Fortifying foods with functional levels of calcium requires due diligence on therapeutics, bioavailability and especially on the interactions of the food or beverage matrix on the calcium salt. Researcher Robert P Heaney, MD, explores the issues to consider when working with this beneficial ingredient
It is now official US nutritional policy that calcium intakes higher than those provided by typical American diets are necessary to ensure the health of the American population. Two NIH Consensus Development Conference reports,1,2 the DRIs for Calcium and Related Nutrients from the Institute of Medicine,3 the Surgeon General?s Report on Osteoporosis,4 and the Dietary Guidelines for Americans 20055 all come to the conclusion that calcium intakes should be in the range of 1,000-1,500mg/day for all adults.
By contrast, median calcium intakes for both sexes are below 800mg/day for most adults, and below 600mg/day for older women.5 Moreover, the recent Surgeon General?s Report stated explicitly: ?Calcium has been singled out as a major public health concern today because it is critically important to bone health, and the average American consumes levels of calcium that are far below the amount recommended for optimal bone health.?
And bones are not the only health issue at stake here. Optimal calcium intake is beneficial for a multitude of body systems. Diseases related to inadequate calcium intake include not only osteoporosis, but colon cancer, kidney stones, obesity, hypertension and preeclampsia, among others.6 Our recent published analysis of cost savings associated with augmented calcium intake estimates five-year direct health cost reductions for nine diseases in excess of $200 billion.6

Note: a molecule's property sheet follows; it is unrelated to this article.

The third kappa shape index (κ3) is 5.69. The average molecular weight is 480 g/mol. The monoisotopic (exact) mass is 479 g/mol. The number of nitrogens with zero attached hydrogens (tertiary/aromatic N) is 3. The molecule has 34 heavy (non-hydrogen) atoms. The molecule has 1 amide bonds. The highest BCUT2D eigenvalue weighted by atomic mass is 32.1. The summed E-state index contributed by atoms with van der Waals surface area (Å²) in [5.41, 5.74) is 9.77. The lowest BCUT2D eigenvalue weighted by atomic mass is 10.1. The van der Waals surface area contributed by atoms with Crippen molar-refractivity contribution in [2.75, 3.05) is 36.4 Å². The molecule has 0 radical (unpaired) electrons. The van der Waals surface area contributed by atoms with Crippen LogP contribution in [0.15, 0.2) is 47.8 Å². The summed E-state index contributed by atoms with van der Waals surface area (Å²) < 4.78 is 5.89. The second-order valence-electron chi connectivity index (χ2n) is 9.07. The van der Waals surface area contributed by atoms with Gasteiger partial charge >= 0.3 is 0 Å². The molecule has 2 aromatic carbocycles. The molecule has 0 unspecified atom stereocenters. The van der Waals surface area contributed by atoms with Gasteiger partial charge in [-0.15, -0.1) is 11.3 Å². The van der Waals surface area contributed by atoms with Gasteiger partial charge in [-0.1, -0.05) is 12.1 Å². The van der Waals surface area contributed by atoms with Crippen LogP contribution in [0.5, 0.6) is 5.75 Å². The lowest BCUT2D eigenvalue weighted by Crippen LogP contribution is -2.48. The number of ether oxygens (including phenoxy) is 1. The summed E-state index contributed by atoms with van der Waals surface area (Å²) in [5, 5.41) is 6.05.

For all these reasons, therefore, it is not surprising that food fortification with calcium has become an attractive option. Partly from a genuine interest in providing good nutrition and partly from competitive pressures, food manufacturers have produced a large variety of calcium-fortified products. Indeed, their doing so was formally invited in an earlier Surgeon General?s Report on Nutrition.7
Foods generally — and that includes calcium added to foods — are regulated by various federal agencies (FDA, Agriculture, Interior), but these controls are primarily with regard to purity and safety. There are few or no requirements that fortification be ?effective? — that an added nutrient deliver what it purports to offer. Nor is there any formal recognition that added calcium might vary in effectiveness. Calcium is implicitly considered to be simply calcium. Hence manufacturers, choosing to fortify, have had little reason or incentive to ensure that added nutrients actually contribute to nutrition — that is, that the additional calcium added to food actually was in amounts and forms that were significant and easily absorbed and utilised by the body.
Instead, many have simply added one or another form of calcium, and, acting out of what may perhaps be called ?milk envy,? have chosen a level per serving comparable to the calcium content of milk, often claiming explicitly that the product concerned provided as much calcium as a glass of milk. That approach can lead to problems, not least of which is that it has sometimes resulted in marketplace failures.
Such was the case in the 1990s for the first calcium-fortified bread, Wonder Calcium, with 300mg calcium (as the sulfate) per slice. A good idea — however, the form and amount chosen added measurably to the weight of the bread! Continental Baking chose, because of the high level of added calcium, to launch it as a separate product, competing with older, established Wonder varieties. This was a failure.
By contrast, General Mills, choosing for several of its ready-to-eat cereals a more modest level of fortification (about 100mg calcium/serving as the carbonate), has produced ?new and improved? varieties, simply replacing the unenriched versions with enriched.